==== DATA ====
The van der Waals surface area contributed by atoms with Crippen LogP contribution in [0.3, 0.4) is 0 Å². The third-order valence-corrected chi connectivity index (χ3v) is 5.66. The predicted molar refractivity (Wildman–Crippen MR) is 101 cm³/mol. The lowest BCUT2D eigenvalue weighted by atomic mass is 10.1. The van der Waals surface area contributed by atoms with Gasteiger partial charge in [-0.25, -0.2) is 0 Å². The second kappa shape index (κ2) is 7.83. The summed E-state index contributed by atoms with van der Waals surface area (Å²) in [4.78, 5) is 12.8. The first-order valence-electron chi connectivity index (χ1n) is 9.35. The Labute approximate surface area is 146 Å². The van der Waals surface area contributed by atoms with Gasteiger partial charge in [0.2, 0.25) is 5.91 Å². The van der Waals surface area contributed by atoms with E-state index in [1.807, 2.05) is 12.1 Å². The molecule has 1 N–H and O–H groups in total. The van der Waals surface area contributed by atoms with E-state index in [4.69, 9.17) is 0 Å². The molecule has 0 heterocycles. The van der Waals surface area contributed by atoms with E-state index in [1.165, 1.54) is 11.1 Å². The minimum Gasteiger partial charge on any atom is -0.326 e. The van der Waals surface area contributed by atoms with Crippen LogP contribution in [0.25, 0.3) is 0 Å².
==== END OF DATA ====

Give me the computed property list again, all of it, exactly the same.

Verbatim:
The van der Waals surface area contributed by atoms with Crippen LogP contribution in [0.3, 0.4) is 0 Å². The third-order valence-corrected chi connectivity index (χ3v) is 5.66. The predicted molar refractivity (Wildman–Crippen MR) is 101 cm³/mol. The lowest BCUT2D eigenvalue weighted by atomic mass is 10.1. The van der Waals surface area contributed by atoms with Gasteiger partial charge in [-0.25, -0.2) is 0 Å². The second kappa shape index (κ2) is 7.83. The summed E-state index contributed by atoms with van der Waals surface area (Å²) in [4.78, 5) is 12.8. The first-order valence-electron chi connectivity index (χ1n) is 9.35. The Labute approximate surface area is 146 Å². The van der Waals surface area contributed by atoms with Gasteiger partial charge in [0.2, 0.25) is 5.91 Å². The van der Waals surface area contributed by atoms with E-state index in [1.807, 2.05) is 12.1 Å². The molecule has 1 N–H and O–H groups in total. The van der Waals surface area contributed by atoms with E-state index in [4.69, 9.17) is 0 Å². The molecule has 0 heterocycles. The van der Waals surface area contributed by atoms with E-state index in [1.165, 1.54) is 11.1 Å². The minimum Gasteiger partial charge on any atom is -0.326 e. The van der Waals surface area contributed by atoms with Crippen LogP contribution in [0.25, 0.3) is 0 Å².